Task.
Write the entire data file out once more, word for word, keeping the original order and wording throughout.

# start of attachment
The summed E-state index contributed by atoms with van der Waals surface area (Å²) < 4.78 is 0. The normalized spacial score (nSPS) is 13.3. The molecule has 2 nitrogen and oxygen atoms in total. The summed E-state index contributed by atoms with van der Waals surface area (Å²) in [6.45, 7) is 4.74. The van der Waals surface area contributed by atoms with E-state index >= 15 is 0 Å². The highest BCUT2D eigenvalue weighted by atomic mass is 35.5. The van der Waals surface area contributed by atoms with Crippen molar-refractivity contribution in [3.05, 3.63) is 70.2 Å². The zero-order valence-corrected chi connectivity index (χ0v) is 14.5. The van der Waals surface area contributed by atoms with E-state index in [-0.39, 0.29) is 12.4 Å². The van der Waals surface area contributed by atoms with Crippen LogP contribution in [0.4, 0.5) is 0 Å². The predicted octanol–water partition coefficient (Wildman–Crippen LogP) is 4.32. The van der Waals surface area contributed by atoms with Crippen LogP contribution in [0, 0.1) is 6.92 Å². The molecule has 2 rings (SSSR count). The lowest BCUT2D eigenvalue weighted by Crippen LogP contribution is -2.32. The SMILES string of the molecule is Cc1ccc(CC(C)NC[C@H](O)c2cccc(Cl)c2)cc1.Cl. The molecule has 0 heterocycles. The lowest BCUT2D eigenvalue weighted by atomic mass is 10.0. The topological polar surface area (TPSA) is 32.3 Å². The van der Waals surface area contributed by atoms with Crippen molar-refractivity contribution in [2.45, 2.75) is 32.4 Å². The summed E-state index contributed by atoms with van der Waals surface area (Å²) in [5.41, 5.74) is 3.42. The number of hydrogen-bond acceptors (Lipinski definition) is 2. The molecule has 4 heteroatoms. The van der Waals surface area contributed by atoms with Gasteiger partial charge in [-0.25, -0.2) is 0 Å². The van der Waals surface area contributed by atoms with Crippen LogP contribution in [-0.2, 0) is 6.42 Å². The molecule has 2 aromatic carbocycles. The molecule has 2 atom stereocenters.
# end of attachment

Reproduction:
The summed E-state index contributed by atoms with van der Waals surface area (Å²) < 4.78 is 0. The normalized spacial score (nSPS) is 13.3. The molecule has 2 nitrogen and oxygen atoms in total. The summed E-state index contributed by atoms with van der Waals surface area (Å²) in [6.45, 7) is 4.74. The van der Waals surface area contributed by atoms with E-state index >= 15 is 0 Å². The highest BCUT2D eigenvalue weighted by atomic mass is 35.5. The van der Waals surface area contributed by atoms with Crippen molar-refractivity contribution in [3.05, 3.63) is 70.2 Å². The zero-order valence-corrected chi connectivity index (χ0v) is 14.5. The van der Waals surface area contributed by atoms with E-state index in [-0.39, 0.29) is 12.4 Å². The van der Waals surface area contributed by atoms with Crippen LogP contribution in [0.4, 0.5) is 0 Å². The predicted octanol–water partition coefficient (Wildman–Crippen LogP) is 4.32. The van der Waals surface area contributed by atoms with Crippen LogP contribution in [0, 0.1) is 6.92 Å². The molecule has 2 rings (SSSR count). The lowest BCUT2D eigenvalue weighted by Crippen LogP contribution is -2.32. The SMILES string of the molecule is Cc1ccc(CC(C)NC[C@H](O)c2cccc(Cl)c2)cc1.Cl. The molecule has 0 heterocycles. The lowest BCUT2D eigenvalue weighted by atomic mass is 10.0. The topological polar surface area (TPSA) is 32.3 Å². The van der Waals surface area contributed by atoms with Crippen molar-refractivity contribution in [2.45, 2.75) is 32.4 Å². The summed E-state index contributed by atoms with van der Waals surface area (Å²) in [5.41, 5.74) is 3.42. The number of hydrogen-bond acceptors (Lipinski definition) is 2. The molecule has 4 heteroatoms. The van der Waals surface area contributed by atoms with Gasteiger partial charge in [-0.25, -0.2) is 0 Å². The van der Waals surface area contributed by atoms with Crippen LogP contribution in [-0.2, 0) is 6.42 Å². The molecule has 2 aromatic carbocycles. The molecule has 2 atom stereocenters.